JCPenney Makes Interest Payment as It Weighs Options

Troubled department store chain is viewed as a likely restructuring candidate

jc penney storefront
JCPenney made a roughly $17 million interest payment on its term loan while considering its strategic options. JCPenney
Headshot of Richard Collings

Troubled department store chain JCPenney made an interest payment of about $17 million on its term loan that had been due back on May 7, the company said in a public filing today.

According to the retailer, it had a five-day grace period to make the payment before it was considered in default. The grace period allowed JCPenney to evaluate what it described as strategic alternatives.

JCPenney said that while none of those options have been implemented, they remain under consideration. The company did not elaborate on its plans going forward, and declined to say specifically what those strategic options are at this point.

The department store chain also owes a $12 million interest payment on its bonds, which was due April 15; the 30-day grace period for that debt expires today. Analysts are still waiting to see if JCPenney makes that payment as well, according to Eric Rosenthal, a senior director at credit rating agency Fitch.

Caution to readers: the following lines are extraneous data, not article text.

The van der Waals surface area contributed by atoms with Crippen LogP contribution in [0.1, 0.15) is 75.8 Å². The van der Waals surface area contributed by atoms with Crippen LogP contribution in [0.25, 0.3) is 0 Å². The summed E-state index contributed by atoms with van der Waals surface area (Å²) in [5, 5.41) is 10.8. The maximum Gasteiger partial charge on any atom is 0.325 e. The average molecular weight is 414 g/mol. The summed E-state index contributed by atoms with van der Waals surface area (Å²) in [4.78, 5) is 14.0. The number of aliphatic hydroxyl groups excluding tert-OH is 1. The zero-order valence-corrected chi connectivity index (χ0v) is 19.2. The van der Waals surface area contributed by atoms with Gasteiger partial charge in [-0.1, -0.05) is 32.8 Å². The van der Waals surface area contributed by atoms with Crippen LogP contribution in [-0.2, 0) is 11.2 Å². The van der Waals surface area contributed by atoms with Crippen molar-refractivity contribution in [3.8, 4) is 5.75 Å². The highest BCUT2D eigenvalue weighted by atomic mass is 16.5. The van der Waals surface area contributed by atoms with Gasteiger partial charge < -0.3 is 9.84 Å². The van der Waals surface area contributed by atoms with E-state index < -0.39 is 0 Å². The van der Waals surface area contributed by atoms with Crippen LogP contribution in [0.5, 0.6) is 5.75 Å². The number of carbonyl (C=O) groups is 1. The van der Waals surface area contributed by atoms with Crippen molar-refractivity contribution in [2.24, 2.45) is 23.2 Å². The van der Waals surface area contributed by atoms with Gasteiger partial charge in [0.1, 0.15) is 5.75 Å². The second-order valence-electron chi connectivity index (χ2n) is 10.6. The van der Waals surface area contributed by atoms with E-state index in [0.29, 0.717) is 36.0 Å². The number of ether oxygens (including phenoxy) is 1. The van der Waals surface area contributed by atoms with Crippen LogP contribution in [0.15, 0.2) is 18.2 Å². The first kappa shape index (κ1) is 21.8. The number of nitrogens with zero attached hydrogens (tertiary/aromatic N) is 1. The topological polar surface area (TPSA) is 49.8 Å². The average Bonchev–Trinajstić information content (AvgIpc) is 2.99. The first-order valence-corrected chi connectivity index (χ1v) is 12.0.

The retailer was widely reported to be nearing a bankruptcy filing, though there is also the possibility that it restructures out of court. If it does end up filing, it would follow J.Crew and Neiman Marcus as the latest casualty of the pandemic.

Like so many retailers, JCPenney is burning through cash due to government-mandated closures of nonessential businesses across the U.S. in an effort to contain the spread of Covid-19. It also has some $4 billion in long-term debt as of Nov. 2, 2019.

JCPenney did not respond to a request for comment.

Credit rating agency S&P already considered JCPenney to be in default due to missed interest payments as of April 16. The retailer was pegged as having a high probability of default and in need of a restructuring by the major credit rating agencies.

As previously noted, the company is joined by a handful of retailers considered to be at risk of a near-term default, including nutritional supplements chain GNC, musical instruments retailer Guitar Center, grocery banner The Fresh Market, apparel retailer Ascena Retail Group, fabric purveyor JoAnn Stores and department store operator Belk.

Back in late February, the department store chain lost its third chief customer officer within a five-year period, a testament to its struggles to maintain stability in key management positions.

JCPenney, which owns private label brands such as Liz Claiborne and St. John’s Bay, operates about 850 stores in the U.S. and Puerto Rico.

@RichCollings Richard Collings is a retail reporter at Adweek.